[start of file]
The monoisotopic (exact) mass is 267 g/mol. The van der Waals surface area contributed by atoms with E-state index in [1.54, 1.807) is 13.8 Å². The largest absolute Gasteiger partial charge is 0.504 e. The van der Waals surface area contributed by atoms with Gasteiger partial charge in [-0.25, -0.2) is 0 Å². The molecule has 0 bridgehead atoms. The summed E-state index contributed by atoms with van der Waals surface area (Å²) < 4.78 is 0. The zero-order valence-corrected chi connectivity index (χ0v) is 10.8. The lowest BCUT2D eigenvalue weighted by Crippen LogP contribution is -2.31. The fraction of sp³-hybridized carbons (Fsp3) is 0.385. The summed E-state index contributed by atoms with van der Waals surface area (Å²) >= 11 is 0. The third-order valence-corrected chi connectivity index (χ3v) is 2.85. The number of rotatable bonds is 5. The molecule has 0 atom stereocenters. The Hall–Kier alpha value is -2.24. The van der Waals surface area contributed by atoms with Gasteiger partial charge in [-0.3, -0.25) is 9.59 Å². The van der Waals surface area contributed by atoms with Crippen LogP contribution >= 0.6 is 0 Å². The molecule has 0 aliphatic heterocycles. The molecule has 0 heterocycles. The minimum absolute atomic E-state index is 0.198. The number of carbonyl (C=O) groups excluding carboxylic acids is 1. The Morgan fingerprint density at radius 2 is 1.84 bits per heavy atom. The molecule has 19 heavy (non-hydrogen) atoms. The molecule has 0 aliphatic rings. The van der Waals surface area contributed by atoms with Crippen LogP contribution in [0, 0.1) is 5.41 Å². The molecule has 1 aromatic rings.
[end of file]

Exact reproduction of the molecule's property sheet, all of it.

The monoisotopic (exact) mass is 267 g/mol. The van der Waals surface area contributed by atoms with E-state index in [1.54, 1.807) is 13.8 Å². The largest absolute Gasteiger partial charge is 0.504 e. The van der Waals surface area contributed by atoms with Gasteiger partial charge in [-0.25, -0.2) is 0 Å². The molecule has 0 bridgehead atoms. The summed E-state index contributed by atoms with van der Waals surface area (Å²) < 4.78 is 0. The zero-order valence-corrected chi connectivity index (χ0v) is 10.8. The lowest BCUT2D eigenvalue weighted by Crippen LogP contribution is -2.31. The fraction of sp³-hybridized carbons (Fsp3) is 0.385. The summed E-state index contributed by atoms with van der Waals surface area (Å²) >= 11 is 0. The third-order valence-corrected chi connectivity index (χ3v) is 2.85. The number of rotatable bonds is 5. The molecule has 0 atom stereocenters. The Hall–Kier alpha value is -2.24. The van der Waals surface area contributed by atoms with Gasteiger partial charge in [-0.3, -0.25) is 9.59 Å². The van der Waals surface area contributed by atoms with Crippen LogP contribution >= 0.6 is 0 Å². The molecule has 0 aliphatic heterocycles. The molecule has 0 heterocycles. The minimum absolute atomic E-state index is 0.198. The number of carbonyl (C=O) groups excluding carboxylic acids is 1. The Morgan fingerprint density at radius 2 is 1.84 bits per heavy atom. The molecule has 19 heavy (non-hydrogen) atoms. The molecule has 0 aliphatic rings. The van der Waals surface area contributed by atoms with Crippen LogP contribution in [0, 0.1) is 5.41 Å². The molecule has 1 aromatic rings.